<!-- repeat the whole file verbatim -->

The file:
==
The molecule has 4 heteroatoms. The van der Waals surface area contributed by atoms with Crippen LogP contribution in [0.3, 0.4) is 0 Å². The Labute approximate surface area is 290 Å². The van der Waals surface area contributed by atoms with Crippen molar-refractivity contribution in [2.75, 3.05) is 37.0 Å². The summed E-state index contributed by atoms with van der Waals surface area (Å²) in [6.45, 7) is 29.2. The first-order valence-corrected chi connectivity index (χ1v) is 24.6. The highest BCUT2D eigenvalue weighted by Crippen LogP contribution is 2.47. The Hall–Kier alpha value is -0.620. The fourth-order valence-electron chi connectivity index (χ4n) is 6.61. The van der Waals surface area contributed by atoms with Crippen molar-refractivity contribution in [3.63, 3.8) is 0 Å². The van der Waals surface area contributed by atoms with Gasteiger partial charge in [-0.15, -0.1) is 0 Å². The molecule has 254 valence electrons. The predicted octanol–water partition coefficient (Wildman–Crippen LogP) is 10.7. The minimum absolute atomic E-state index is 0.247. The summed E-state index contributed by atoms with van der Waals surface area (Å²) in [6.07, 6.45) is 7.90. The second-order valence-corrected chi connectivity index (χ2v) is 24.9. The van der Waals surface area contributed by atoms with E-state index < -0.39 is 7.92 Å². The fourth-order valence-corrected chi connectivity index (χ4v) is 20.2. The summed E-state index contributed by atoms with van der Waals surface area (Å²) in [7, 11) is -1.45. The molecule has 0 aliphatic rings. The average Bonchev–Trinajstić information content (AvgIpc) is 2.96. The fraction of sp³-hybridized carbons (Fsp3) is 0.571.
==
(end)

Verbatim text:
The molecule has 4 heteroatoms. The van der Waals surface area contributed by atoms with Crippen LogP contribution in [0.3, 0.4) is 0 Å². The Labute approximate surface area is 290 Å². The van der Waals surface area contributed by atoms with Crippen molar-refractivity contribution in [2.75, 3.05) is 37.0 Å². The summed E-state index contributed by atoms with van der Waals surface area (Å²) in [6.45, 7) is 29.2. The first-order valence-corrected chi connectivity index (χ1v) is 24.6. The highest BCUT2D eigenvalue weighted by Crippen LogP contribution is 2.47. The Hall–Kier alpha value is -0.620. The fourth-order valence-electron chi connectivity index (χ4n) is 6.61. The van der Waals surface area contributed by atoms with Crippen molar-refractivity contribution in [3.63, 3.8) is 0 Å². The van der Waals surface area contributed by atoms with Gasteiger partial charge in [-0.15, -0.1) is 0 Å². The molecule has 254 valence electrons. The predicted octanol–water partition coefficient (Wildman–Crippen LogP) is 10.7. The minimum absolute atomic E-state index is 0.247. The summed E-state index contributed by atoms with van der Waals surface area (Å²) in [6.07, 6.45) is 7.90. The second-order valence-corrected chi connectivity index (χ2v) is 24.9. The van der Waals surface area contributed by atoms with E-state index < -0.39 is 7.92 Å². The fourth-order valence-corrected chi connectivity index (χ4v) is 20.2. The summed E-state index contributed by atoms with van der Waals surface area (Å²) in [7, 11) is -1.45. The molecule has 0 aliphatic rings. The average Bonchev–Trinajstić information content (AvgIpc) is 2.96. The fraction of sp³-hybridized carbons (Fsp3) is 0.571.